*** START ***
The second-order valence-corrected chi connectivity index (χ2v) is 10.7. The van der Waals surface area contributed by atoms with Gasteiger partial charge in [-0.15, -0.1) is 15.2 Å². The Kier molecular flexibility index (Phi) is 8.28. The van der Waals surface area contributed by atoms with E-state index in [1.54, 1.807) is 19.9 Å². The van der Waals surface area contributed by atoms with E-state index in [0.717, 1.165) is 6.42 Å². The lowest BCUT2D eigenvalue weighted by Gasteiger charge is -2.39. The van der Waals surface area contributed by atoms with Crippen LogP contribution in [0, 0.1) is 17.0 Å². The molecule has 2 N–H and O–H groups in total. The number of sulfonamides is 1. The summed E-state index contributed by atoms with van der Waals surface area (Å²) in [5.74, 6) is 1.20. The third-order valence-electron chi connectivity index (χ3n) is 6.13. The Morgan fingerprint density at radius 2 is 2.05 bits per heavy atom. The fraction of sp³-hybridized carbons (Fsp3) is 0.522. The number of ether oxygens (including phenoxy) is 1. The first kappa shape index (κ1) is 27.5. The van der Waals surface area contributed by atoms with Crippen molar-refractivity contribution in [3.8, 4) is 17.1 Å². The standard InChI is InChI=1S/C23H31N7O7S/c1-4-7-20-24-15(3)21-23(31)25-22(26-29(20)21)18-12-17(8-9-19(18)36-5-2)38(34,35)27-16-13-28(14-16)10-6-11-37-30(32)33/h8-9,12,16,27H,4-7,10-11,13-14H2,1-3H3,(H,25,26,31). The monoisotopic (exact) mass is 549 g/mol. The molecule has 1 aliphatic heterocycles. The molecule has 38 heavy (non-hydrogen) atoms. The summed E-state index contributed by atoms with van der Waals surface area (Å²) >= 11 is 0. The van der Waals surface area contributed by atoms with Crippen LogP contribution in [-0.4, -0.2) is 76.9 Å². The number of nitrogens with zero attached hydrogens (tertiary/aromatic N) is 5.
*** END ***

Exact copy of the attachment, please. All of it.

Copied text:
The second-order valence-corrected chi connectivity index (χ2v) is 10.7. The van der Waals surface area contributed by atoms with Gasteiger partial charge in [-0.15, -0.1) is 15.2 Å². The Kier molecular flexibility index (Phi) is 8.28. The van der Waals surface area contributed by atoms with E-state index in [1.54, 1.807) is 19.9 Å². The van der Waals surface area contributed by atoms with E-state index in [0.717, 1.165) is 6.42 Å². The lowest BCUT2D eigenvalue weighted by Gasteiger charge is -2.39. The van der Waals surface area contributed by atoms with Crippen LogP contribution in [0, 0.1) is 17.0 Å². The molecule has 2 N–H and O–H groups in total. The number of sulfonamides is 1. The summed E-state index contributed by atoms with van der Waals surface area (Å²) in [5.74, 6) is 1.20. The third-order valence-electron chi connectivity index (χ3n) is 6.13. The Morgan fingerprint density at radius 2 is 2.05 bits per heavy atom. The fraction of sp³-hybridized carbons (Fsp3) is 0.522. The number of ether oxygens (including phenoxy) is 1. The first kappa shape index (κ1) is 27.5. The van der Waals surface area contributed by atoms with Crippen molar-refractivity contribution in [3.8, 4) is 17.1 Å². The standard InChI is InChI=1S/C23H31N7O7S/c1-4-7-20-24-15(3)21-23(31)25-22(26-29(20)21)18-12-17(8-9-19(18)36-5-2)38(34,35)27-16-13-28(14-16)10-6-11-37-30(32)33/h8-9,12,16,27H,4-7,10-11,13-14H2,1-3H3,(H,25,26,31). The monoisotopic (exact) mass is 549 g/mol. The molecule has 1 aliphatic heterocycles. The molecule has 38 heavy (non-hydrogen) atoms. The summed E-state index contributed by atoms with van der Waals surface area (Å²) >= 11 is 0. The van der Waals surface area contributed by atoms with Crippen LogP contribution in [-0.4, -0.2) is 76.9 Å². The number of nitrogens with zero attached hydrogens (tertiary/aromatic N) is 5.